I don’t mean to brag, but I make some killer soup. Growing up, my mom always always made soup. I lived in Brazil so we don’t have a whole lot of cold days, but we do have some, and whenever the temperature dropped, we knew it: soup on the menu! And it was always awesome. Broth from scratch, lots of veggies, meat, beans, pasta or another grain. Soup is simple to make, and yet, potentially phenomenal if done right!
To me, the secret to a good soup is to get a good sofrito going on. Sofrito, Mirepoix, doesn’t matter what you call it, please add it to your cooking habits!
You make a sofrito by cooking the base vegetables of your dish first to build a strong flavor foundation. Ok, easy: a tablespoon of oil in the pan, heat it over medium-heat, add chopped onions and cook until they sweat, then add chopped celery, carrots, garlic, parsley, what have you! Cook them until caramelized or you can stop before that, just cook them enough to release some of those wonderful flavors in those vegetables.
Sauteeing vegetables makes them release this nutty, deeper umami flavor that shows through the whole dish and brings your cooking to a whole new level! The same with searing meat before cooking it in a stew or braised dish, the searing of the meat will release flavors that wouldn’t happen unless there had been some browning action in some hot fat such as oil or butter. When the vegetables are sauteed, heat is added to the carbohydrates and that breaks sugar particles, releasing a bunch of flavor compounds. That’s why sauteeing onions smell so good! Close your eyes! Can you smell it? It’s the compounds being released!
Every time I make soup, or a stew, even before I put something in my crockpot, chances are stuff is getting sauteed or seared before that happens! With my soups, I found there’s another way to release those flavor compounds. It is by roasting the vegetables. The recipe I bring to you today benefits from that method to create a flavorful soup, perfect for fall, comfort-food-at-its-finest kind of meal.
For this vegetarian lentil soup, I roast carrots, butternut squash, onions, garlic and tomatoes before adding them to the soup.
My mom always made vegetable and lentil soup, because I grew up being a vegetarian. By choice. I was one for 16 years and whoever saw me grow up still thinks it’s weird how now I eat medium rare cooked steaks and baby back ribs by the racks. Either way, seven year old me was determined to be a vegetarian and my mom had to find options that would supplement my diet with iron and protein. And lentils are great for that! This made being a vegetarian so easy for so many years! So I hope you like this soup even if you are not a vegetarian. Whatever you do, make sure you make a sofrito first!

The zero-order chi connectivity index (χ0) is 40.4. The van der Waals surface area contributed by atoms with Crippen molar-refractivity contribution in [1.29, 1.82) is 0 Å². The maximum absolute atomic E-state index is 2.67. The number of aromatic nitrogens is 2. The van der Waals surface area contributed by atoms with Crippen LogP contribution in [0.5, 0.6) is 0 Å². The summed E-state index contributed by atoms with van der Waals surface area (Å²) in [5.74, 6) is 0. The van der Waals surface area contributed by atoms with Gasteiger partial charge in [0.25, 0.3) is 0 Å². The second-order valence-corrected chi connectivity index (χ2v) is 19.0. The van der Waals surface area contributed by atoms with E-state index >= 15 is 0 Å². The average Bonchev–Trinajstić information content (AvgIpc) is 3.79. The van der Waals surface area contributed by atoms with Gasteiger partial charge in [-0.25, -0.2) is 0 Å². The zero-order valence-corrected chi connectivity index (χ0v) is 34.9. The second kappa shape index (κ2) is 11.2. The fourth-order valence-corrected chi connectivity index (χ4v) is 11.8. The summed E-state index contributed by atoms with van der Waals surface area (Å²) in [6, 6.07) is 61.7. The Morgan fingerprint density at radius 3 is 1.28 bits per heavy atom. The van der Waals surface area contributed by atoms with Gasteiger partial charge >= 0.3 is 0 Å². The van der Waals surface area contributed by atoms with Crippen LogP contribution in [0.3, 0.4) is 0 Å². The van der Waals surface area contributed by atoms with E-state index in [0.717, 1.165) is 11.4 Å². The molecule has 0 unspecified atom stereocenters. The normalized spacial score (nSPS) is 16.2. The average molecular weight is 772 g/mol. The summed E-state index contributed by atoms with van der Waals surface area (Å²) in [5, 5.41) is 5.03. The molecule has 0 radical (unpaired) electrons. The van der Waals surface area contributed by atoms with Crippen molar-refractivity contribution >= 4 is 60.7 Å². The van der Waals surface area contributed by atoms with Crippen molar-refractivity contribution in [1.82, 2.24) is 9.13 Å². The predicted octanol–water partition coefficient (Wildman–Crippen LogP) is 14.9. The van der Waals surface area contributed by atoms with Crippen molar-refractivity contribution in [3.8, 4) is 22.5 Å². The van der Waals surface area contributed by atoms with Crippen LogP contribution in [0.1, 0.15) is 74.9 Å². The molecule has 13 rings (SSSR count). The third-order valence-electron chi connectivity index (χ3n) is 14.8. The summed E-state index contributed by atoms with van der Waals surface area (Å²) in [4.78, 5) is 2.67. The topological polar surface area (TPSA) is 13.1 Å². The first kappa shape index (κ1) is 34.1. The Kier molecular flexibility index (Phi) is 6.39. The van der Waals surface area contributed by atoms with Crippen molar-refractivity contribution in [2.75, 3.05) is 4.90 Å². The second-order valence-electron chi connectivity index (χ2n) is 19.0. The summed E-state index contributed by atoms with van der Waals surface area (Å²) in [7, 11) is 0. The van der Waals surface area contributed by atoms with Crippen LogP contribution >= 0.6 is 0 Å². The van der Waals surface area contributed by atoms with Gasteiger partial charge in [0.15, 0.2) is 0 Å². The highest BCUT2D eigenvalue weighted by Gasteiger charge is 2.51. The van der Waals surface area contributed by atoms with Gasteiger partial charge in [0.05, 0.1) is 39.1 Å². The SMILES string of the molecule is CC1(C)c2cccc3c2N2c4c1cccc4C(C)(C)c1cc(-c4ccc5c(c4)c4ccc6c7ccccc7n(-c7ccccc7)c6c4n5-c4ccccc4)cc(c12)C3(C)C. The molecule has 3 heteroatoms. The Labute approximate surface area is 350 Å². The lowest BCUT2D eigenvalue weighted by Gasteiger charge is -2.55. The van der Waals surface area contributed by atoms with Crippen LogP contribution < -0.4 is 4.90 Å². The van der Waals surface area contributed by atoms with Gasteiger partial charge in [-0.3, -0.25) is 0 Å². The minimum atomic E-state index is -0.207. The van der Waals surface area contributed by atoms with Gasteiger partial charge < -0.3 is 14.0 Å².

Lentil and Vegetable Soup
- 3 large tomatoes cut in half stem removed
- 1 onion chopped
- 4 garlic cloves peeled
- 4 cups chopped butternut squash (1 small or 1/2 large)
- 3 carrots chopped
- 1 tablespoon of olive oil
- 10 cups of broth vegetable for vegetarian soup, chicken or beef
- 1 lb lentils rinsed
- ½ teaspoon dried thyme
- ½ teaspoon dried basil
- 5 cups of baby Spinach
- 2 sprigs thyme
- 2 sprigs rosemary
- 1/2 teaspoon garlic powder
- salt to taste
- freshly ground black pepper to taste
- Pre-heat the oven to 375ºF.
- Mix the tomatoes, onions and garlic with 1/2 tablespoon of olive oil and a sprinkle of salt and pepper. Arrange on a baking sheet. Mix the carrots and butternut squash with 1/2 tablespoon of olive oil and a ¼ teaspoon of salt and freshly ground pepper and arrange it right next to the other vegetables on the sheet pan. Spread thyme and rosemary sprigs over vegetables. Roast for 30-40 minutes. Make sure to stir the vegetables once or twice, but don’t mix the tomatoes with the carrots and butternut squash. Remove from the oven. Discard herbs.
- Add the tomatoes, garlic and onions to a food processor and process until smooth.
- Remove carrots and butternut squash into a bowl. If there are caramelized bits in the baking sheet, deglaze the pan with some broth.
- Put the tomatoes, garlic and onion mixture in a large pot and bring it to a boil, add dried thyme and basil (or any dried herbs you wish), add the lentils and stir. Add the broth and bring it to a boil. Let simmer for about 30 minutes. Test for salt and add more if necessary.
- Add the spinach, roasted carrots and butternut squash.
- Simmer for 5 to 10 minutes and serve.